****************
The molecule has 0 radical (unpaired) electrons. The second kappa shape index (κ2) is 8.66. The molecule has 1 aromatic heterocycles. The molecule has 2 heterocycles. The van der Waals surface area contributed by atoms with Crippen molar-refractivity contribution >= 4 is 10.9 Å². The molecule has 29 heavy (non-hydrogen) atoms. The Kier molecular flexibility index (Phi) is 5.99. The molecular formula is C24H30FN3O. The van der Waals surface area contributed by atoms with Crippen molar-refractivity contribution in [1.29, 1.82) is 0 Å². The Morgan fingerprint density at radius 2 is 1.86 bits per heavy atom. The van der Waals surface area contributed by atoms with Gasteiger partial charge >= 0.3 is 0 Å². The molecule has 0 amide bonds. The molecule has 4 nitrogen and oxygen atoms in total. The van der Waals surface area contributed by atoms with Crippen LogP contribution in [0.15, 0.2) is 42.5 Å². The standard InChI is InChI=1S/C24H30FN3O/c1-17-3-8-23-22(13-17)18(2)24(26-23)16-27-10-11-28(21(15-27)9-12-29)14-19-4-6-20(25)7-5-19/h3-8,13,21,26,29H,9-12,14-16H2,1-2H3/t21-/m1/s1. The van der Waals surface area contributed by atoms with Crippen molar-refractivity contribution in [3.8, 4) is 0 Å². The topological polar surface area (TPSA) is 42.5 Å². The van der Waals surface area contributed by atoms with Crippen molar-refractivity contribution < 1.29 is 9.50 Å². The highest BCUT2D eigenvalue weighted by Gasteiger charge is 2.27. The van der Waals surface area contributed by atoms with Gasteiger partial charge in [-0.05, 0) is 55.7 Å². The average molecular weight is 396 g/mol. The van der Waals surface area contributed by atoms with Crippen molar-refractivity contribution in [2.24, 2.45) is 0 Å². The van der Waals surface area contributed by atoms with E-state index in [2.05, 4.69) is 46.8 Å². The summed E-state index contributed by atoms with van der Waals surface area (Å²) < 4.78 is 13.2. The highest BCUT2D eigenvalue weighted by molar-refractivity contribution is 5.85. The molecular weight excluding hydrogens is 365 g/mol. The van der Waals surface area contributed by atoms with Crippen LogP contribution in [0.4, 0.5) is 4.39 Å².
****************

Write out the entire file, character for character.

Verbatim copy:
The molecule has 0 radical (unpaired) electrons. The second kappa shape index (κ2) is 8.66. The molecule has 1 aromatic heterocycles. The molecule has 2 heterocycles. The van der Waals surface area contributed by atoms with Crippen molar-refractivity contribution >= 4 is 10.9 Å². The molecule has 29 heavy (non-hydrogen) atoms. The Kier molecular flexibility index (Phi) is 5.99. The molecular formula is C24H30FN3O. The van der Waals surface area contributed by atoms with Crippen molar-refractivity contribution in [1.29, 1.82) is 0 Å². The Morgan fingerprint density at radius 2 is 1.86 bits per heavy atom. The van der Waals surface area contributed by atoms with Gasteiger partial charge >= 0.3 is 0 Å². The molecule has 0 amide bonds. The molecule has 4 nitrogen and oxygen atoms in total. The van der Waals surface area contributed by atoms with Crippen LogP contribution in [0.15, 0.2) is 42.5 Å². The standard InChI is InChI=1S/C24H30FN3O/c1-17-3-8-23-22(13-17)18(2)24(26-23)16-27-10-11-28(21(15-27)9-12-29)14-19-4-6-20(25)7-5-19/h3-8,13,21,26,29H,9-12,14-16H2,1-2H3/t21-/m1/s1. The van der Waals surface area contributed by atoms with Crippen molar-refractivity contribution in [3.8, 4) is 0 Å². The topological polar surface area (TPSA) is 42.5 Å². The van der Waals surface area contributed by atoms with Crippen molar-refractivity contribution < 1.29 is 9.50 Å². The highest BCUT2D eigenvalue weighted by Gasteiger charge is 2.27. The van der Waals surface area contributed by atoms with Gasteiger partial charge in [-0.05, 0) is 55.7 Å². The average molecular weight is 396 g/mol. The van der Waals surface area contributed by atoms with Crippen molar-refractivity contribution in [2.24, 2.45) is 0 Å². The van der Waals surface area contributed by atoms with E-state index in [2.05, 4.69) is 46.8 Å². The summed E-state index contributed by atoms with van der Waals surface area (Å²) < 4.78 is 13.2. The highest BCUT2D eigenvalue weighted by molar-refractivity contribution is 5.85. The molecular weight excluding hydrogens is 365 g/mol. The van der Waals surface area contributed by atoms with Crippen LogP contribution in [0.4, 0.5) is 4.39 Å².